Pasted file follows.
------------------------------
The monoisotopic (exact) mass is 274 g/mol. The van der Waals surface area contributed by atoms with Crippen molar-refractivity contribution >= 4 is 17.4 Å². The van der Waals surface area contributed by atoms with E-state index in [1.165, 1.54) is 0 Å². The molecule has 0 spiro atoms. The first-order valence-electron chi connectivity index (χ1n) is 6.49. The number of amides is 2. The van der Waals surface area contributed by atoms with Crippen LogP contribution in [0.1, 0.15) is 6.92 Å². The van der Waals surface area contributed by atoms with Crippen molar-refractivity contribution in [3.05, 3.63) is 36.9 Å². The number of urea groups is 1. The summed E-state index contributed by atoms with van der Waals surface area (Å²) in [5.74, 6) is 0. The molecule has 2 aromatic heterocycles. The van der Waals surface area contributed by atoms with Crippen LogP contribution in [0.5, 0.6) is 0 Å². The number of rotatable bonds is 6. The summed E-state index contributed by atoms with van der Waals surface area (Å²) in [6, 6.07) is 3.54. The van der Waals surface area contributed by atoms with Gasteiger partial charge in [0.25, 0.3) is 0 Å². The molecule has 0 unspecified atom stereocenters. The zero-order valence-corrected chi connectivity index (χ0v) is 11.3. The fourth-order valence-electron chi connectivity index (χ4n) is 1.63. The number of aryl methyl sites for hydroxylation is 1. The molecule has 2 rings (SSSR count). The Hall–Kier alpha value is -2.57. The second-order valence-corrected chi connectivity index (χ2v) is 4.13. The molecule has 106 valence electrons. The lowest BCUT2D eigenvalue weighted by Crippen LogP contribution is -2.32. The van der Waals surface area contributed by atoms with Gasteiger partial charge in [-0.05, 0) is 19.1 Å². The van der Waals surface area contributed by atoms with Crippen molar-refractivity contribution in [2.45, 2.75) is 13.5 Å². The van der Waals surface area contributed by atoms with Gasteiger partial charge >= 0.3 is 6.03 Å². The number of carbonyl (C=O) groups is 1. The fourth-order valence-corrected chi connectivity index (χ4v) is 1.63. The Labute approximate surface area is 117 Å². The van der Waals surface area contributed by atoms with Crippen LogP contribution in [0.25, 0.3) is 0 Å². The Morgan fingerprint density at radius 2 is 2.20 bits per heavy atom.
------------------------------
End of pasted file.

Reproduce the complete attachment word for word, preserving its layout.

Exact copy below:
The monoisotopic (exact) mass is 274 g/mol. The van der Waals surface area contributed by atoms with Crippen molar-refractivity contribution >= 4 is 17.4 Å². The van der Waals surface area contributed by atoms with E-state index in [1.165, 1.54) is 0 Å². The molecule has 0 spiro atoms. The first-order valence-electron chi connectivity index (χ1n) is 6.49. The number of amides is 2. The van der Waals surface area contributed by atoms with Crippen LogP contribution in [0.1, 0.15) is 6.92 Å². The van der Waals surface area contributed by atoms with Crippen molar-refractivity contribution in [3.05, 3.63) is 36.9 Å². The number of urea groups is 1. The summed E-state index contributed by atoms with van der Waals surface area (Å²) in [5.74, 6) is 0. The molecule has 2 aromatic heterocycles. The van der Waals surface area contributed by atoms with Crippen LogP contribution in [0.5, 0.6) is 0 Å². The number of rotatable bonds is 6. The summed E-state index contributed by atoms with van der Waals surface area (Å²) in [6, 6.07) is 3.54. The van der Waals surface area contributed by atoms with Gasteiger partial charge in [0.25, 0.3) is 0 Å². The molecule has 0 unspecified atom stereocenters. The zero-order valence-corrected chi connectivity index (χ0v) is 11.3. The fourth-order valence-electron chi connectivity index (χ4n) is 1.63. The number of aryl methyl sites for hydroxylation is 1. The molecule has 2 rings (SSSR count). The Hall–Kier alpha value is -2.57. The second-order valence-corrected chi connectivity index (χ2v) is 4.13. The molecule has 106 valence electrons. The lowest BCUT2D eigenvalue weighted by Crippen LogP contribution is -2.32. The van der Waals surface area contributed by atoms with Gasteiger partial charge in [-0.05, 0) is 19.1 Å². The van der Waals surface area contributed by atoms with Crippen molar-refractivity contribution in [2.45, 2.75) is 13.5 Å². The van der Waals surface area contributed by atoms with Gasteiger partial charge >= 0.3 is 6.03 Å². The number of carbonyl (C=O) groups is 1. The fourth-order valence-corrected chi connectivity index (χ4v) is 1.63. The Labute approximate surface area is 117 Å². The van der Waals surface area contributed by atoms with Crippen LogP contribution in [0.25, 0.3) is 0 Å². The Morgan fingerprint density at radius 2 is 2.20 bits per heavy atom.